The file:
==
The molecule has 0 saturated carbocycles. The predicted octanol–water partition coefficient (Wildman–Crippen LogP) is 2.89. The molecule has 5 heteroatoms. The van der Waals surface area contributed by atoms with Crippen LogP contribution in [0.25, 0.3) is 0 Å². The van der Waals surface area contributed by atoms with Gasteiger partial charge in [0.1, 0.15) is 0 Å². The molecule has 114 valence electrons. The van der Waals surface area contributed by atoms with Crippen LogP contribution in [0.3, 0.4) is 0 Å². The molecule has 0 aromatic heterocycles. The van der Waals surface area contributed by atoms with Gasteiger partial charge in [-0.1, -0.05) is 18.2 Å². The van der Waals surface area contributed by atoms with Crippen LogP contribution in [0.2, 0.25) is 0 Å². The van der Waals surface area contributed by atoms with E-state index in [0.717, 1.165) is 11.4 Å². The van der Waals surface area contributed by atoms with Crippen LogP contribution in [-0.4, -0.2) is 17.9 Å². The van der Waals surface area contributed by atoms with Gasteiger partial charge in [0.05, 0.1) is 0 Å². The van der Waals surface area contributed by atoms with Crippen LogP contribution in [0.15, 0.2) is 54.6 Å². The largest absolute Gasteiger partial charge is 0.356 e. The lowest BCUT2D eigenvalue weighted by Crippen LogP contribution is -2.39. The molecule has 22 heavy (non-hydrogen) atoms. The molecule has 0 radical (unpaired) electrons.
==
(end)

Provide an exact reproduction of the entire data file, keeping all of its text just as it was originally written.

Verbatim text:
The molecule has 0 saturated carbocycles. The predicted octanol–water partition coefficient (Wildman–Crippen LogP) is 2.89. The molecule has 5 heteroatoms. The van der Waals surface area contributed by atoms with Crippen LogP contribution in [0.25, 0.3) is 0 Å². The van der Waals surface area contributed by atoms with Gasteiger partial charge in [0.1, 0.15) is 0 Å². The molecule has 114 valence electrons. The van der Waals surface area contributed by atoms with Crippen LogP contribution in [0.3, 0.4) is 0 Å². The molecule has 0 aromatic heterocycles. The van der Waals surface area contributed by atoms with Gasteiger partial charge in [-0.1, -0.05) is 18.2 Å². The van der Waals surface area contributed by atoms with Crippen LogP contribution in [0.2, 0.25) is 0 Å². The van der Waals surface area contributed by atoms with E-state index in [0.717, 1.165) is 11.4 Å². The van der Waals surface area contributed by atoms with Crippen LogP contribution in [-0.4, -0.2) is 17.9 Å². The van der Waals surface area contributed by atoms with Gasteiger partial charge in [0.05, 0.1) is 0 Å². The van der Waals surface area contributed by atoms with Crippen LogP contribution in [0.15, 0.2) is 54.6 Å². The largest absolute Gasteiger partial charge is 0.356 e. The lowest BCUT2D eigenvalue weighted by Crippen LogP contribution is -2.39. The molecule has 22 heavy (non-hydrogen) atoms. The molecule has 0 radical (unpaired) electrons.